Campus Moving Day

As my friends are all dropping off their nearly adult children at colleges and universities this month, I am reminded of my parents dropping me off at college for the first time. I stuffed everything that I could into the gigantic trunk of my father’s baby blue Caddy – which was a lot – and traveled north to Rhode Island where I would begin my life as an “adult” – or so I thought – unfettered to parents, making my own daily decisions. This was what I had been waiting for.

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So, we drove and drove and finally arrived with all of the other freshman, whose families had packed their cars and driven distances great and small to give their children a better opportunity, maybe one that they hadn’t even had for themselves. Families filled the whole campus and not once did I ever think that a freshman might not have a family. The notion never even crossed my mind. I am sure that there were kids moving in the same day as I, without a family, without a trunk filled with their most prized possessions.

At the time, of course, I was not looking at my first day on campus through my parents’ eyes, or through the sacrifice that they made for me. However, as I see my friends making the same drive now, I finally see it through their eyes – the optimism of what is to come for their children, being proud of their accomplishments, and worried over the missteps that they will – undoubtedly – make along the way. Knowing that their relationship with their children will forever change the day that they leave them at their dorm room and drive away.

As I think about that day now, I have a different perspective. Not just from the experiences of my friends taking their children to college, but because of my work with an organization that advocates for youth living in foster care.

With this new viewpoint, today I think about the thousands of kids moving onto campus across the country this month, I think of the many foster youth who will not even have that opportunity – 70 percent of foster youth want to go to college, but only 39 percent enroll (Courtney, Terao, & Bost, 2004). I think about the only 10 percent who will graduate with an advanced degree by the time they turn 25. (Courtney et al., 2011; Pecora et al., 2006). I think about all of the foster youth who will drop out of college after their first year (Day, Dworsky, Fogarty, & Damashek, 2011) and I think we can do better; we must do better for these youth.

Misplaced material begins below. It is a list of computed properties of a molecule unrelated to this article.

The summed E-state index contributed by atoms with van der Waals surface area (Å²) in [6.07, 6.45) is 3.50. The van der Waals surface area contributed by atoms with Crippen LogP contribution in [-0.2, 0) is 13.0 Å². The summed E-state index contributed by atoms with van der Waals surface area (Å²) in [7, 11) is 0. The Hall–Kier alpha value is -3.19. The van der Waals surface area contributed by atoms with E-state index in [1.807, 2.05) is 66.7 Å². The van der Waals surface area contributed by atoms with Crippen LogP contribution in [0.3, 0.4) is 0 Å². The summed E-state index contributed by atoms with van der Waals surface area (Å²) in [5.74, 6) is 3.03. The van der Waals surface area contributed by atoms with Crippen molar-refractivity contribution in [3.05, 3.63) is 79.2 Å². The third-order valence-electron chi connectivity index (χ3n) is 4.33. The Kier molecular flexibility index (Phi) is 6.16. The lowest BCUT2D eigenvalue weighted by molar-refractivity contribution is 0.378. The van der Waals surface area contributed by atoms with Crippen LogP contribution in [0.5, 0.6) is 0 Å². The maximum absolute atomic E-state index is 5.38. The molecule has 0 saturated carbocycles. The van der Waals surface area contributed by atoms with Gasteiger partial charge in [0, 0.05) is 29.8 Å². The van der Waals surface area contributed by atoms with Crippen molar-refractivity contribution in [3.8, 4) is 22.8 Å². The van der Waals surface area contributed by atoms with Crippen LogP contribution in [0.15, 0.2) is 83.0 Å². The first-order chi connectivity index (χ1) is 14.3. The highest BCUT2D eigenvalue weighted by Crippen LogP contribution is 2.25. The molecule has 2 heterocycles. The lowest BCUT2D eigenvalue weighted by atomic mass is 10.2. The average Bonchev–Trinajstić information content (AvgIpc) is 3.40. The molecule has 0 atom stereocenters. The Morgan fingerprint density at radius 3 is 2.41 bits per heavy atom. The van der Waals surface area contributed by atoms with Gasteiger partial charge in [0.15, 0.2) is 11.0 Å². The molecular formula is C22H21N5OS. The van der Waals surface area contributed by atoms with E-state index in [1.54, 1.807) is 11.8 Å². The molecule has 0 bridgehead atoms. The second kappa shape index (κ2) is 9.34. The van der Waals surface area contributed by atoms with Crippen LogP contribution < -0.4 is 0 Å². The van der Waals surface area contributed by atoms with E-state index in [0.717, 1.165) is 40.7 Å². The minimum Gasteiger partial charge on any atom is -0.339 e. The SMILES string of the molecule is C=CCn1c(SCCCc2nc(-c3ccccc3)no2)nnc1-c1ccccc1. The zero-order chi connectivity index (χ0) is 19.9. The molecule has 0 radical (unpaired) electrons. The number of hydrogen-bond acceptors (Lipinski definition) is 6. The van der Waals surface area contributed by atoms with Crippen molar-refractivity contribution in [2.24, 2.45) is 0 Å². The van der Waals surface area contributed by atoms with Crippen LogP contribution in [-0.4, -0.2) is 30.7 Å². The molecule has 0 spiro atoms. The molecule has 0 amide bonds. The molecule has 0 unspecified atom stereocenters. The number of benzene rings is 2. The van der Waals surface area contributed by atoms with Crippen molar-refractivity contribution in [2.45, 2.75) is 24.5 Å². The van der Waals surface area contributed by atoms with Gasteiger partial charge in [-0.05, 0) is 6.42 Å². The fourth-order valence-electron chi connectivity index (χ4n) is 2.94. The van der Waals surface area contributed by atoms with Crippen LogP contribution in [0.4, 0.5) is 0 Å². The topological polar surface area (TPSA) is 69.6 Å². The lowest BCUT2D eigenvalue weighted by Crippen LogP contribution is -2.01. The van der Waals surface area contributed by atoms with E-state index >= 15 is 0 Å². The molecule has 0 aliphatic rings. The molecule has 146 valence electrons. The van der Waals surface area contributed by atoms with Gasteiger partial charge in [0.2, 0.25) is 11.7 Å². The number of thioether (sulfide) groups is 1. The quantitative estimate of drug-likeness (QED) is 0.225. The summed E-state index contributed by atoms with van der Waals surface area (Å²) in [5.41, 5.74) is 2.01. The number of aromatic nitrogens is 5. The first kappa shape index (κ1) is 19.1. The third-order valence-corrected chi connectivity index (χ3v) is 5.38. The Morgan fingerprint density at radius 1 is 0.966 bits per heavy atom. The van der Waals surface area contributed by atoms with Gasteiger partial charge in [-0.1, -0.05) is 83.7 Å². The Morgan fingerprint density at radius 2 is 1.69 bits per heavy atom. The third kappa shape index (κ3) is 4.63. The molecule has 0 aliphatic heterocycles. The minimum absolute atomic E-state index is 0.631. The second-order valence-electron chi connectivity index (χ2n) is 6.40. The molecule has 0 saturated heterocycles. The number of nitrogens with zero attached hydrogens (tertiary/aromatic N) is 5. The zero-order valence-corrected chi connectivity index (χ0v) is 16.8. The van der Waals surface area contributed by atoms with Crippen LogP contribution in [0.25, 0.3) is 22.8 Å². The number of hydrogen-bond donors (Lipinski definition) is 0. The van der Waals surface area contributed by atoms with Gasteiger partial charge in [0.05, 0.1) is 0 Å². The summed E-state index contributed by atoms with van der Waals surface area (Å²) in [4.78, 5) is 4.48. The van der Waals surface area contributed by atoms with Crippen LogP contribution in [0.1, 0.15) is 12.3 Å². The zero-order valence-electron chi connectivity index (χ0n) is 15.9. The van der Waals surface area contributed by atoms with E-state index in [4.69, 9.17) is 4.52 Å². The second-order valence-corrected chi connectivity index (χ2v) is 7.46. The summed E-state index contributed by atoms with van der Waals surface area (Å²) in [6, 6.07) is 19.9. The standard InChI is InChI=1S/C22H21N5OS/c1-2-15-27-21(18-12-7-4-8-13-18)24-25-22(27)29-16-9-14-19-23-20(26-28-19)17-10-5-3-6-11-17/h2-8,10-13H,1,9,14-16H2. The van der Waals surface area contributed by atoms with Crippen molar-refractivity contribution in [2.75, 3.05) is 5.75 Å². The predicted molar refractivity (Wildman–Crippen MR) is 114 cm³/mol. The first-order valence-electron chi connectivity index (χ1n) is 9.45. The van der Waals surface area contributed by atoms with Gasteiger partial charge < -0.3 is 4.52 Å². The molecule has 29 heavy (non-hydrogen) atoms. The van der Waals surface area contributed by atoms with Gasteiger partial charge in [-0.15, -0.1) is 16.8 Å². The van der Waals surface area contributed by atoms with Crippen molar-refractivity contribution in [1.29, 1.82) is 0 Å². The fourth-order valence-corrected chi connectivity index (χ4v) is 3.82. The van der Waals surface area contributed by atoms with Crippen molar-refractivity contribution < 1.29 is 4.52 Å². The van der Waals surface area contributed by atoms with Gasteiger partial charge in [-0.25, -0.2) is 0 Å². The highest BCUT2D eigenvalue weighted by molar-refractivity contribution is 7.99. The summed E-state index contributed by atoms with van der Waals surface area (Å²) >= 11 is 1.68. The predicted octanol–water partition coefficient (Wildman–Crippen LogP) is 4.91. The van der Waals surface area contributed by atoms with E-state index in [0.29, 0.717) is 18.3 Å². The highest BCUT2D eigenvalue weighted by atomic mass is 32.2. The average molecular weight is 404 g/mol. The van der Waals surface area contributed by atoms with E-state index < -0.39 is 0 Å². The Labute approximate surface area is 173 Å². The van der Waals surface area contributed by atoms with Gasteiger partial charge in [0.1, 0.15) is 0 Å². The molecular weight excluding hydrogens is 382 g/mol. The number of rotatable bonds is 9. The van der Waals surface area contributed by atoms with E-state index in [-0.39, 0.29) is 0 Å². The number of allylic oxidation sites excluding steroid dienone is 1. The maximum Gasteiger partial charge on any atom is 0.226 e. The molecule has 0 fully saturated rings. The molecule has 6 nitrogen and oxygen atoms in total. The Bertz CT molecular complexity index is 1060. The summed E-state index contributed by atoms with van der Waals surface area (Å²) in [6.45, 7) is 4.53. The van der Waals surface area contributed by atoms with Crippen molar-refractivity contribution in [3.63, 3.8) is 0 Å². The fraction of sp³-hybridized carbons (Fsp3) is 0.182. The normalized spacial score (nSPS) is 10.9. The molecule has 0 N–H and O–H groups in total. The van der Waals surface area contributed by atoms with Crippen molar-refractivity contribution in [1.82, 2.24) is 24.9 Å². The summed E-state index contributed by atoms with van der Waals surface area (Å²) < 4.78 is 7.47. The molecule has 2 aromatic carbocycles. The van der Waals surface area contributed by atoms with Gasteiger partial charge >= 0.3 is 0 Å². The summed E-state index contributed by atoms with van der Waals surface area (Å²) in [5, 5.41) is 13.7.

Once in college, foster youth struggle with the same matters that have challenged them their entire lives – making and keeping friends, mental health, lower academic achievement, getting and keeping employment, lack of healthcare, and, poor independent living planning. Add to the mix that many of these youth do not have the financial resources or strong adult role models to help guide them through difficult times and you have a recipe for adversity.

With all of these factors creating a barrier to a college education, one of the most significant is the lack of emotional support. These kids just do not have the support, that I had, or my friends kids have, to make it – only 34% of youth leaving foster care report a long‐term significant relationship or mentor (Munson & McMillen, 2009). Supportive adult connections – mentors, teachers, CASA volunteers, community leaders – are critical to a foster youth’s success, not just in college, but also throughout life.

These connections will empower a youth to realize their own potential, help them through challenging situations, point out resources and, help ensure that they too have a trunk full of their most prized possessions and the tools that they need to begin their successful “adult” life – after all, isn’t that what we want for every youth?

 

Court Appointed Special Advocates (CASA) for Children’s mission to speak on behalf of abused and neglected children is central to fulfilling society’s most fundamental obligation to protect a child’s right to be safe, treated with respect and to help them reach their fullest potential. For more information about CASA, visit AtlanticCapeCASA.org.

 

References

Courtney, M., Terao, S., & Bost, N. (2004). Midwest evaluation of the adult functioning of former foster youth: Conditions of youth preparing to leave state care. Chicago, IL: Chapin Hall at the University of Chicago.

Day, A., Dworsky, A., Fogarty, K., & Damashek, A. (2011). An examination of post‐secondary retention and graduation among foster care youth enrolled in a four‐year university. Children and Youth Services Review, 33(11), 2335–2341. https://doi.org/10.1016/j.childyouth.2011.08.004

Hayes Piel, Megan (2018) Challenges in the Transition to Higher Education for Foster Care Youth https://doi.org/10.1002/cc.20288

Munson, M. R., & McMillen, J. C. (2009). Natural mentoring and psychosocial outcomes among older youth transitioning from foster care. Children and Youth Services Review, 31(1), 104–111. https://doi.org/10.1016/j.childyouth.2008.06.003

Pecora, P. J., Kessler, R. C., O’Brien, K., White, C. R., Williams, J., Hiripi, E., … Herrick, M. A. (2006). Educational and employment outcomes of adults formerly placed in foster care: Results from the Northwest foster care alumni study. Children & Youth Services Review28(12), 1459–1481. https://doi.org/10.1016/j.childyouth.2006.04.003